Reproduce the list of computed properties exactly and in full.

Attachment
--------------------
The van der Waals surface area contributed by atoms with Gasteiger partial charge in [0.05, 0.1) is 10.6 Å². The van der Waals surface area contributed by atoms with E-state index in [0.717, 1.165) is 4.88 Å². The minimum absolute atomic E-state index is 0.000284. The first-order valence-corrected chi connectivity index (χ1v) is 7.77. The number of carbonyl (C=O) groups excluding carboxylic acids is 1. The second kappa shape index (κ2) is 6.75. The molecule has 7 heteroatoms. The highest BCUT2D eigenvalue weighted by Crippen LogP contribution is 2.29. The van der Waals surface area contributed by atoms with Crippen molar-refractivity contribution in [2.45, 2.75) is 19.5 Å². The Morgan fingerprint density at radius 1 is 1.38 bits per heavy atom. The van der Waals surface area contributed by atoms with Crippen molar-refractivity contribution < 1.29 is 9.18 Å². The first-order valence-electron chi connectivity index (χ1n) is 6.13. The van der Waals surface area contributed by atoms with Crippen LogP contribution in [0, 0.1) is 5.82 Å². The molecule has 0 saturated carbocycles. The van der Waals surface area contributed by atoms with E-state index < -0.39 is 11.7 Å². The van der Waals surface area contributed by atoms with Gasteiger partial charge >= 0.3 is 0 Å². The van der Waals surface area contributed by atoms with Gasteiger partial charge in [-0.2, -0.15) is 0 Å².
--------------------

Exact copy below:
The van der Waals surface area contributed by atoms with Gasteiger partial charge in [0.05, 0.1) is 10.6 Å². The van der Waals surface area contributed by atoms with E-state index in [0.717, 1.165) is 4.88 Å². The minimum absolute atomic E-state index is 0.000284. The first-order valence-corrected chi connectivity index (χ1v) is 7.77. The number of carbonyl (C=O) groups excluding carboxylic acids is 1. The second kappa shape index (κ2) is 6.75. The molecule has 7 heteroatoms. The highest BCUT2D eigenvalue weighted by Crippen LogP contribution is 2.29. The van der Waals surface area contributed by atoms with Crippen molar-refractivity contribution in [2.45, 2.75) is 19.5 Å². The Morgan fingerprint density at radius 1 is 1.38 bits per heavy atom. The van der Waals surface area contributed by atoms with Crippen molar-refractivity contribution < 1.29 is 9.18 Å². The first-order valence-electron chi connectivity index (χ1n) is 6.13. The van der Waals surface area contributed by atoms with Crippen LogP contribution in [0, 0.1) is 5.82 Å². The molecule has 0 saturated carbocycles. The van der Waals surface area contributed by atoms with E-state index < -0.39 is 11.7 Å². The van der Waals surface area contributed by atoms with Gasteiger partial charge >= 0.3 is 0 Å². The van der Waals surface area contributed by atoms with Gasteiger partial charge in [-0.2, -0.15) is 0 Å².